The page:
First, MacAskill thinks it unlikely that someone who is “morally sensitive” could bring herself to pursue a reprehensible career. I disagree. As Hannah Arendt argued in Eichmann in Jerusalem, evil is more often than not banal—people who think of themselves as good people can commit horrendous crimes. In fact, most individuals who cause harm to others think of themselves as “good guys.” I have little doubt that many drug dealers justify their careers exactly as MacAskill justifies a career in finance: “If I wasn’t doing this, someone else would be. Plus, I’m a good guy who is probably doing more good than others would.” Mexican cartels often give out dinners, toys, and money to people as gifts. They also provide protection to their villages, and they give work to people in need. Pablo Escobar, the most notorious drug lord in the history of Colombia, constructed houses, sports facilities, health centers, and schools, and probably thought of himself as a national hero. Yet the consequences of the drug dealing business can be devastating. In 2012, it was estimated that around 150 thousand people have been killed in the last few years in Mexico as a result of violence related to drug cartels. To the murders one should add dozens of thousands of kidnaps, extortion, corruption, economic costs (e.g., loss of tourism), damage to the social fabric, etc.

The second consequential reason MacAskill gives for why replaceability supposedly does not justify reprehensible careers is that pursuing such jobs would impair the effective altruist’s “ability to influence others to also pursue philanthropy as a vocation” and would risk “sullying” effective altruism. The implicit idea seems to be that it is important for effective altruists to dedicate themselves to careers that have good reputations in order to be an example for others. But, once again, this reason cannot seem to morally distinguish the career of a stockbroker or banker from that of a drug dealer. Bankers do not currently enjoy the reputation they once had. Many people are not exactly fond of the financial sector as a result of the crisis. Thus, effective altruists working for Wall Street (what MacAskill considers a morally controversial, but not reprehensible, career) may impair their ability to influence others and sully the idea of effective altruism. Conversely, in countries like Mexico and Colombia, drug dealers are often venerated for playing a role similar to that of the state (i.e., giving jobs, providing protection, demanding “taxes” from businesses, building public spaces, etc.). Surveys in Mexico suggest an alarming number of adolescents aspire to become drug dealers or hit men. The moral of the story here is that reputation does not necessarily correlate with morality.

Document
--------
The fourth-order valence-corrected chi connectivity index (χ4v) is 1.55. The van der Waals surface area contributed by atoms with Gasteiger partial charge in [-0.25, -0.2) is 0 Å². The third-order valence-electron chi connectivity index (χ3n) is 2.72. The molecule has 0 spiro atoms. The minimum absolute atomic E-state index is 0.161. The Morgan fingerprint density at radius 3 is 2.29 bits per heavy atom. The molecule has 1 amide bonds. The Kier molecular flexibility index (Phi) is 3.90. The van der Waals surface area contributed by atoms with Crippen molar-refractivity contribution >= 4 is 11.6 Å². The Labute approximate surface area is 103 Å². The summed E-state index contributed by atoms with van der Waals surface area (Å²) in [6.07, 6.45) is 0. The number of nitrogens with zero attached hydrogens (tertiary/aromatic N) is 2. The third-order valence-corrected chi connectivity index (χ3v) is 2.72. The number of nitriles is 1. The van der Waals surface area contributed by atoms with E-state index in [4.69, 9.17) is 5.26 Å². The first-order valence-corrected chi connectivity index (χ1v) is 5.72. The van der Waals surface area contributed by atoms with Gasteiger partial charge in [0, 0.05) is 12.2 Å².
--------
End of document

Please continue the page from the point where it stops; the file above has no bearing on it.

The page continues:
Unless we establish a clear and independent moral criterion to distinguish morally controversial careers from reprehensible ones, it seems like the replaceability argument can justify any kind of job. In other words, by itself, the replaceability argument provides no limit to the kinds of harms one can do.

One can use almost any career to do good or evil. With some careers, however, one can have a greater impact than with others, and 80,000 hours does well in bringing to our attention the moral importance of deciding a career path. If you want to do the most good, and all things considered—the good you can do, the harm you may create, the possibility of being an example to others, the importance of bringing about systemic change, the options available, the shortcomings of the replaceability argument, etc.—maybe you should think twice about working for Wall Street.